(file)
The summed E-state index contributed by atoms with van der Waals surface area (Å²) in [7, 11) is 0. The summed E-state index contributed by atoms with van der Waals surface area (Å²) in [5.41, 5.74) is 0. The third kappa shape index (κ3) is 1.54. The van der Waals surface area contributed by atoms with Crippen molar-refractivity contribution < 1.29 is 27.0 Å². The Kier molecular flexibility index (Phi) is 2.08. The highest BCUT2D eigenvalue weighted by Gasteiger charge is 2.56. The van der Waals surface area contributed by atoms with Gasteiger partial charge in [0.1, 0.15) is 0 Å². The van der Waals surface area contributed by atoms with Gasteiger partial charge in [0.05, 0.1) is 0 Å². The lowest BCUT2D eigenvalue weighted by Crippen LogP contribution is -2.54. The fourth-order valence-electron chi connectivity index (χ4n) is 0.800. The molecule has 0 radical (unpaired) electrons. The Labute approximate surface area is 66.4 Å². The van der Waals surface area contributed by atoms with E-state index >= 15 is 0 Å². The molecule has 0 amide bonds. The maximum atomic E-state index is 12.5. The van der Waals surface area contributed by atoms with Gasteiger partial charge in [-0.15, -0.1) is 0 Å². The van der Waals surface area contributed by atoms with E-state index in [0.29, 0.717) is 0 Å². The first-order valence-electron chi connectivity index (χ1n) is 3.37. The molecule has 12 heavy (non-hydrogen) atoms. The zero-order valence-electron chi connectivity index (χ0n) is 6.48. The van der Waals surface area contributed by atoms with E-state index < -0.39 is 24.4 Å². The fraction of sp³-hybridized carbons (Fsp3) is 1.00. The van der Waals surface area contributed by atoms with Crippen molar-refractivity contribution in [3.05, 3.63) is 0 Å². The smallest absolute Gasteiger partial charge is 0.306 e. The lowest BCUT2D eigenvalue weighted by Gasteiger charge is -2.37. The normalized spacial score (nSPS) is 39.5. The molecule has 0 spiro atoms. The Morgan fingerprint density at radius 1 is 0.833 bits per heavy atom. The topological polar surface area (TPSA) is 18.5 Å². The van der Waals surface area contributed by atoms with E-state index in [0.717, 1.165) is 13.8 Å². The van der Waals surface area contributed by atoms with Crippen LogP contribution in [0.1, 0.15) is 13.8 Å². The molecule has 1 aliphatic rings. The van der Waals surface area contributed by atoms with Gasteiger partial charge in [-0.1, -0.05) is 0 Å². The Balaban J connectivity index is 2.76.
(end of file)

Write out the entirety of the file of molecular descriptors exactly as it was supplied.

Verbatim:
The summed E-state index contributed by atoms with van der Waals surface area (Å²) in [7, 11) is 0. The summed E-state index contributed by atoms with van der Waals surface area (Å²) in [5.41, 5.74) is 0. The third kappa shape index (κ3) is 1.54. The van der Waals surface area contributed by atoms with Crippen molar-refractivity contribution < 1.29 is 27.0 Å². The Kier molecular flexibility index (Phi) is 2.08. The highest BCUT2D eigenvalue weighted by Gasteiger charge is 2.56. The van der Waals surface area contributed by atoms with Gasteiger partial charge in [0.1, 0.15) is 0 Å². The van der Waals surface area contributed by atoms with Gasteiger partial charge in [0.05, 0.1) is 0 Å². The lowest BCUT2D eigenvalue weighted by Crippen LogP contribution is -2.54. The fourth-order valence-electron chi connectivity index (χ4n) is 0.800. The molecule has 0 radical (unpaired) electrons. The Labute approximate surface area is 66.4 Å². The van der Waals surface area contributed by atoms with E-state index >= 15 is 0 Å². The molecule has 0 amide bonds. The maximum atomic E-state index is 12.5. The van der Waals surface area contributed by atoms with Gasteiger partial charge in [-0.15, -0.1) is 0 Å². The van der Waals surface area contributed by atoms with E-state index in [0.29, 0.717) is 0 Å². The first-order valence-electron chi connectivity index (χ1n) is 3.37. The molecule has 12 heavy (non-hydrogen) atoms. The zero-order valence-electron chi connectivity index (χ0n) is 6.48. The van der Waals surface area contributed by atoms with E-state index < -0.39 is 24.4 Å². The fraction of sp³-hybridized carbons (Fsp3) is 1.00. The van der Waals surface area contributed by atoms with Crippen molar-refractivity contribution in [3.05, 3.63) is 0 Å². The smallest absolute Gasteiger partial charge is 0.306 e. The lowest BCUT2D eigenvalue weighted by Gasteiger charge is -2.37. The normalized spacial score (nSPS) is 39.5. The molecule has 0 spiro atoms. The Morgan fingerprint density at radius 1 is 0.833 bits per heavy atom. The topological polar surface area (TPSA) is 18.5 Å². The van der Waals surface area contributed by atoms with E-state index in [0.717, 1.165) is 13.8 Å². The van der Waals surface area contributed by atoms with Crippen LogP contribution in [0.1, 0.15) is 13.8 Å². The molecule has 1 aliphatic rings. The van der Waals surface area contributed by atoms with Gasteiger partial charge in [-0.1, -0.05) is 0 Å². The Balaban J connectivity index is 2.76.